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Little revealed after closed-door testimony in Smollett case

Judge James Linn is expected to rule on Aug. 2 whether the former “Empire” actor can be represented by his latest attorney who is accused of having contact with two key witnesses in the high-profile case.

Jussie Smollett arrives Wednesday morning at the Leighton Criminal Courthouse in Little Village.
Jussie Smollett arrives Wednesday morning, July 14, 2021, at the Leighton Criminal Courthouse.
Anthony Vazquez/Sun-Times

Jussie Smollett appeared in person at the Leighton Criminal Courthouse Wednesday for a closed-door hearing on whether the former “Empire” actor can be represented by his latest attorney who is accused of having contact with two key witnesses in the high-profile criminal case.

That lawyer, Nenye Uche, was also in court, as were Abimbola and Olabinjo Osundairo — the brothers who told Chicago police that Smollett hired them to stage a phony attack against the actor in 2019.

Cook County James Linn will rule on whether Uche can be part of Smollett’s defense team on Aug. 2.

Smollett hired Uche, a former Cook County prosecutor, as his lead defense attorney earlier this year as he fights filing a false police report charges.

Uche’s involvement was thrown into question in March when Special Prosecutor Dan Webb told Linn that Uche may have had contact with the Osundairos.

Attorney Nenye Uche arrives Wednesday with Jussie Smollett for a hearing at the Leighton Criminal Courthouse.
Attorney Nenye Uche arrives Wednesday with Jussie Smollett for a hearing at the Leighton Criminal Courthouse to determine if Uche discussed the case with two key witnesses that considered hiring him as their attorney before the former prosecutor joined Smollett’s defense team this year.
Anthony Vazquez/Sun-Times

If Uche discussed the case with the siblings, it would be a conflict of interest for him to cross examine them at trial, special prosecutors have argued.

At previous hearings, Uche denied that he had ever talked to the brothers. The defense attorney said he had talked with their mother, but said that they didn’t discuss the case.

The brothers, in court filings, claimed Uche first spoke to their mother, Ola, by phone in February 2019 and had consultations with them about the case shortly after.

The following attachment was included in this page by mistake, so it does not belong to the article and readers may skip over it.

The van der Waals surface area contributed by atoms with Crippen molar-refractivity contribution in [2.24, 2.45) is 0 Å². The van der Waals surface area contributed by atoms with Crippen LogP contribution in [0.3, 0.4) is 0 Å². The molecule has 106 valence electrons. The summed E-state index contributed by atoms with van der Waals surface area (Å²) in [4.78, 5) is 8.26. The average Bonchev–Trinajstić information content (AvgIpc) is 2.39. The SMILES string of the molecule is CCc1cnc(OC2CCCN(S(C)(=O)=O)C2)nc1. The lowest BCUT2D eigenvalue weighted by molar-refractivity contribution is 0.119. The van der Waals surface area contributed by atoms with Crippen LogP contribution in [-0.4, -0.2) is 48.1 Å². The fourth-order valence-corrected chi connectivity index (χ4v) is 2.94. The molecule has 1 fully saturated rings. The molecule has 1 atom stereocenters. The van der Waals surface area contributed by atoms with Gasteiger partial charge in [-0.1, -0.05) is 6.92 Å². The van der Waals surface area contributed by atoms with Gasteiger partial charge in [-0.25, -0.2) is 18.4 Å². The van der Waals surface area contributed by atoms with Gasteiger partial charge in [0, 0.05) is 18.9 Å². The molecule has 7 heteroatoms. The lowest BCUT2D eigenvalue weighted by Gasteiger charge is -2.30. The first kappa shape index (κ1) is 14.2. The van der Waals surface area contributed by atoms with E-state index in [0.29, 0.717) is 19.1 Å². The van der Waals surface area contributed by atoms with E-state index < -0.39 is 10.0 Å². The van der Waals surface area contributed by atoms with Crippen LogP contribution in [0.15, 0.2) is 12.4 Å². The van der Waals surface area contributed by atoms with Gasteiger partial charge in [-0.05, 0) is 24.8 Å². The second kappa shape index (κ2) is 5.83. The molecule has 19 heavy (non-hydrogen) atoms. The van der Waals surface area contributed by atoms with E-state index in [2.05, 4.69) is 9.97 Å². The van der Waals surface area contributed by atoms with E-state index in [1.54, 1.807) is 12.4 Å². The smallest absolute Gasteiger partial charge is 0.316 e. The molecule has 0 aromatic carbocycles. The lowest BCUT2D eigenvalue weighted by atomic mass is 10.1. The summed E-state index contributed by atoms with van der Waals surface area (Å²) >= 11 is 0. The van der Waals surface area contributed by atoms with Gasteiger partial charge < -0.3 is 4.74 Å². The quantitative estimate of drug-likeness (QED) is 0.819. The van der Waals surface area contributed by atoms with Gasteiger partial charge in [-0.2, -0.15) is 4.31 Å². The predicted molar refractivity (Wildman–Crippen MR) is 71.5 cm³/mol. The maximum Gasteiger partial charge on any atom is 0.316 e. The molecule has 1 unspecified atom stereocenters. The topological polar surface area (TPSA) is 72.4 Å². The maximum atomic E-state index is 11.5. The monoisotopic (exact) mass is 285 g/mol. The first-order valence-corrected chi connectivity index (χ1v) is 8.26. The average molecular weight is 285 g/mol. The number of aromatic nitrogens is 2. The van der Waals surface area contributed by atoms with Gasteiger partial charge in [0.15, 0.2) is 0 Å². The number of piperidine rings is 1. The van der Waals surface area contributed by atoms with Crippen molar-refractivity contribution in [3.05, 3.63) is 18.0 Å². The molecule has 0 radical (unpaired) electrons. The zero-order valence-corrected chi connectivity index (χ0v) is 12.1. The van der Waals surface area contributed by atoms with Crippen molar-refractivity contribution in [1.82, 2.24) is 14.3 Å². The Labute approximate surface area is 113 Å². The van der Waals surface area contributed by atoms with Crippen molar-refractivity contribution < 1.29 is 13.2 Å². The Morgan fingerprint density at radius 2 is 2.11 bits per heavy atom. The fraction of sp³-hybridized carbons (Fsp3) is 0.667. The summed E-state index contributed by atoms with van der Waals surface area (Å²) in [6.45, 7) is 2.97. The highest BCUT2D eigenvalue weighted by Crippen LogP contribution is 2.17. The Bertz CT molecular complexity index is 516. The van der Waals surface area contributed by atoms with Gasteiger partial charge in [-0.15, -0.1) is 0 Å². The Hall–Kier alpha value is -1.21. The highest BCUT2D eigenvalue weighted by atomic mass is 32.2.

Brothers Olabinjo Osundairo, left, and Abimbola Osundairo, right arrive at Cook County Criminal Courthouse in Little Village, Wednesday, July 14, 2021.
Brothers Olabinjo Osundairo, left, and Abimbola Osundairo, right arrive at Cook County Criminal Courthouse in Little Village, Wednesday, July 14, 2021.
Anthony Vazquez/Sun-Times

“A few days afterwards, on or about February 10 and 20, 2019, around the time of the first grand jury proceeding against Mr. Smollett, Mr. Uche held two distinct consultations with the Osundario brothers,” the brothers’ attorney, Gloria Schmidt-Rodriguez, wrote in a motion supporting the special prosecutors’ request to disqualify Uche from representing Smollett.

The Osundario brothers said they believed they could hire Uche as an attorney if they were no longer were represented by Schmidt-Rodriguez.

Schmidt-Rodriguez, who watched Wednesday’s hearing, said she believes Linn would rule in favor of the special prosecutors but declined to answer further questions.

“I think there will be a disqualification,” Schmidt-Rodriguez after the daylong hearing. “I think enough evidence and proof was laid out today to support our position.”

The special prosecutors, Smollett and his attorneys, declined comment Wednesday.

Linn, who has been pushing for the conclusion of the more than two-year-old case, had previously indicated that he was inclined to let Uche represent Smollett, saying the actor had the right to be defended by whomever he chose, unless there was sufficient evidence that a conflict existed.